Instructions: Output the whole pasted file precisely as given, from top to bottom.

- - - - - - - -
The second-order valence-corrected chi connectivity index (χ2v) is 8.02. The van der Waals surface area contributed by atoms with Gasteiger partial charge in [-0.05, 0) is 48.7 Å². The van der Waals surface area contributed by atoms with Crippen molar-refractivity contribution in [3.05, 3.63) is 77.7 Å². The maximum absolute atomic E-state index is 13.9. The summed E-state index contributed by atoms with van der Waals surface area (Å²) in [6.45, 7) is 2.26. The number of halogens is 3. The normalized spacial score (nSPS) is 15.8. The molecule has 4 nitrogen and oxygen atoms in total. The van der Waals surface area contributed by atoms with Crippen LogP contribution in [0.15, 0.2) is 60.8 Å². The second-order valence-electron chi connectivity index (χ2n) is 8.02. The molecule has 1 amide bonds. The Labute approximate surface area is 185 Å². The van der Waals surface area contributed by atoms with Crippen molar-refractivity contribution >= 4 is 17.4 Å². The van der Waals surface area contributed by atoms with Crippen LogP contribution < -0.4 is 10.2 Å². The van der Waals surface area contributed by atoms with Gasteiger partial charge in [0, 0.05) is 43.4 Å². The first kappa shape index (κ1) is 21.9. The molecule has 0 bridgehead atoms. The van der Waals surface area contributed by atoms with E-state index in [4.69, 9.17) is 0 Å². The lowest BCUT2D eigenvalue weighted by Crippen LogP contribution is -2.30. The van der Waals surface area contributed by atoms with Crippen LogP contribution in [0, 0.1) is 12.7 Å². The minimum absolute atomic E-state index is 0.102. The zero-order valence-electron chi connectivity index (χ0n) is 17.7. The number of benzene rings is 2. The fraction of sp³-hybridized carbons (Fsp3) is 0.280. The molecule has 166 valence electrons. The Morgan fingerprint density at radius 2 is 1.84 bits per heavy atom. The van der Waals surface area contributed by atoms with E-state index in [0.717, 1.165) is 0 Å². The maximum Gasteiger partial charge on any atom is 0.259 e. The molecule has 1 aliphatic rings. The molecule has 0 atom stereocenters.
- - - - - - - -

The second-order valence-corrected chi connectivity index (χ2v) is 8.02. The van der Waals surface area contributed by atoms with Gasteiger partial charge in [-0.05, 0) is 48.7 Å². The van der Waals surface area contributed by atoms with Crippen molar-refractivity contribution in [3.05, 3.63) is 77.7 Å². The maximum absolute atomic E-state index is 13.9. The summed E-state index contributed by atoms with van der Waals surface area (Å²) in [6.45, 7) is 2.26. The number of halogens is 3. The normalized spacial score (nSPS) is 15.8. The molecule has 4 nitrogen and oxygen atoms in total. The van der Waals surface area contributed by atoms with Crippen LogP contribution in [0.15, 0.2) is 60.8 Å². The second-order valence-electron chi connectivity index (χ2n) is 8.02. The molecule has 1 amide bonds. The Labute approximate surface area is 185 Å². The van der Waals surface area contributed by atoms with Crippen molar-refractivity contribution >= 4 is 17.4 Å². The van der Waals surface area contributed by atoms with Crippen LogP contribution < -0.4 is 10.2 Å². The van der Waals surface area contributed by atoms with Gasteiger partial charge in [0, 0.05) is 43.4 Å². The first kappa shape index (κ1) is 21.9. The molecule has 0 bridgehead atoms. The van der Waals surface area contributed by atoms with E-state index in [4.69, 9.17) is 0 Å². The lowest BCUT2D eigenvalue weighted by Crippen LogP contribution is -2.30. The van der Waals surface area contributed by atoms with Crippen LogP contribution in [0, 0.1) is 12.7 Å². The minimum absolute atomic E-state index is 0.102. The zero-order valence-electron chi connectivity index (χ0n) is 17.7. The number of benzene rings is 2. The fraction of sp³-hybridized carbons (Fsp3) is 0.280. The molecule has 166 valence electrons. The Morgan fingerprint density at radius 2 is 1.84 bits per heavy atom. The van der Waals surface area contributed by atoms with E-state index in [0.717, 1.165) is 0 Å². The maximum Gasteiger partial charge on any atom is 0.259 e. The molecule has 1 aliphatic rings. The molecule has 0 atom stereocenters.